Since the 1993 Oslo Accords, successive governments—Labour, Likud or Kadima—encouraged Israelis to move to the settlements in the West Bank, Gaza and the Golan Heights, rather than build in Israel. This led to a shortage of new affordable housing in the outlying areas and an increase in prices and rent. The recent property bubble has seen house prices in the prime areas rocket.

Within the Tel Aviv area, only three percent of the construction over the last decade was public housing. Not one public housing unit was built between 2006 and 2009.

Such was the scale of support for the protests that Netanyahu was forced to cancel his visit to Poland earlier this week.

From Haaretz daily in Israel:

Facebook prevails as the driving force behind Israel’s protests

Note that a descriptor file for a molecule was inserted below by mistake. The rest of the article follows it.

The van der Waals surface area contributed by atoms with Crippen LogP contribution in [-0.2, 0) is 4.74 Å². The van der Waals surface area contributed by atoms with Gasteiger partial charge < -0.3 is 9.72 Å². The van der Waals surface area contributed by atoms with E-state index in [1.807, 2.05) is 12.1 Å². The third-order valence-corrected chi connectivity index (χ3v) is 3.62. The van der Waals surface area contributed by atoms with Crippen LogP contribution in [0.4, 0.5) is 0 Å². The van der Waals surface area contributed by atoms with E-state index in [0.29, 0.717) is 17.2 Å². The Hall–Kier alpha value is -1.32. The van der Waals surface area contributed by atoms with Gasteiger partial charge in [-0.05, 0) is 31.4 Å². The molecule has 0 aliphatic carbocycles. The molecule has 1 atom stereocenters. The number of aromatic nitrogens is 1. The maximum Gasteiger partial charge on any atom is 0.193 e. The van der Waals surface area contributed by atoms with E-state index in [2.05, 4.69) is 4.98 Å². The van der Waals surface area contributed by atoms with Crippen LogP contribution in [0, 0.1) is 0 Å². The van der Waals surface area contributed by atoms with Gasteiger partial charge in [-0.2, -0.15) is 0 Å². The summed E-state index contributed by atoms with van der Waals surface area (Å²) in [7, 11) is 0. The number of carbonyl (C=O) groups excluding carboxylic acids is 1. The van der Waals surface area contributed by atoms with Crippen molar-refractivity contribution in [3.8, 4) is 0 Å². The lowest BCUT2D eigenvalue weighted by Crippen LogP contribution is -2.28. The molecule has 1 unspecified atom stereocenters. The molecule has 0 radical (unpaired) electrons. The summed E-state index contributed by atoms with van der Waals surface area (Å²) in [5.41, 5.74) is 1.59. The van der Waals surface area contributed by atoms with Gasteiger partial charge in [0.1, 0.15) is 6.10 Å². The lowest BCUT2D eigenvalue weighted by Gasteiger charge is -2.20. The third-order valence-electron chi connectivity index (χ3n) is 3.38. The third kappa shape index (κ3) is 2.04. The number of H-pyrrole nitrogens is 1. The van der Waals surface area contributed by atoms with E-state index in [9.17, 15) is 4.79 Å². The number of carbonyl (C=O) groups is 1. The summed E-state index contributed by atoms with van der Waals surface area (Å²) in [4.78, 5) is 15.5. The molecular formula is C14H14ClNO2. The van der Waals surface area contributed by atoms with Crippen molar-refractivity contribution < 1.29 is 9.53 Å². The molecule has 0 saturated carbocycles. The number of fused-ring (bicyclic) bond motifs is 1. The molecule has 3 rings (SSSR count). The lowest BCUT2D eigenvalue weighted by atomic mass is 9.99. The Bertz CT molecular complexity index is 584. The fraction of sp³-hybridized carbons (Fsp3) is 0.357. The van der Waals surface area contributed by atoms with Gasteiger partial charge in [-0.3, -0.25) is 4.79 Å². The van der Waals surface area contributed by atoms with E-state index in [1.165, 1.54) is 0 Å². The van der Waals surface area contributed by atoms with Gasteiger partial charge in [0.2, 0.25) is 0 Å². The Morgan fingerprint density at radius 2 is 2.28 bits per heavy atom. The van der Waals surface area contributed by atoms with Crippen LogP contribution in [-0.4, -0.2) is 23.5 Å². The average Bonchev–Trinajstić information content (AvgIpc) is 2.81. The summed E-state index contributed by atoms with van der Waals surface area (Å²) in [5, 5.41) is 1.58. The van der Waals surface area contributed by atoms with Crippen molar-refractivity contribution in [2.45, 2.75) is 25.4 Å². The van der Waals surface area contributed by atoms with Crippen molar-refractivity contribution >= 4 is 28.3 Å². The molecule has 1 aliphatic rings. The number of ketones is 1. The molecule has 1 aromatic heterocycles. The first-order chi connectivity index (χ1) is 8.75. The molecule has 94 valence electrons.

The power of the green movement in Iran, the Egyptian Revolution and Israel’s housing protests lies in these engines, which are gradually transforming into tools at the hands of the citizens.

Circle of absurdity: Hard-working Israelis can barely make ends meet: here.

The growing protest movement of Israeli workers and youth against worsening economic hardship is a development of enormous political significance for the working class throughout the Middle East and internationally: here.

Israel’s Finance Ministry Chief resigns amid growing civil unrest: here.

Moroccan Activist Speaks on the February 20th Movement’s Fight for a Better Future. Sarah Lazare, Truthout: “I interviewed Mohammed Elbouliki, a member of the administrative commission of the Moroccan human rights organization Association Marocaine des Droits Humains [‘Morrocan Association of Human Rights’]. He was detained from November 1985 – July 1994 as a prisoner of opinion under King Hassan II, including one month in the Derb Moulay secret detention center near Casablanca. A teacher by profession and a lifelong political activist, Mohammed talks about the February 20th Movement’s demands, hopes, and activities in the wake of the constitutional referendum and offers suggestions for how international supporters can stand in solidarity with Moroccan movements”: here.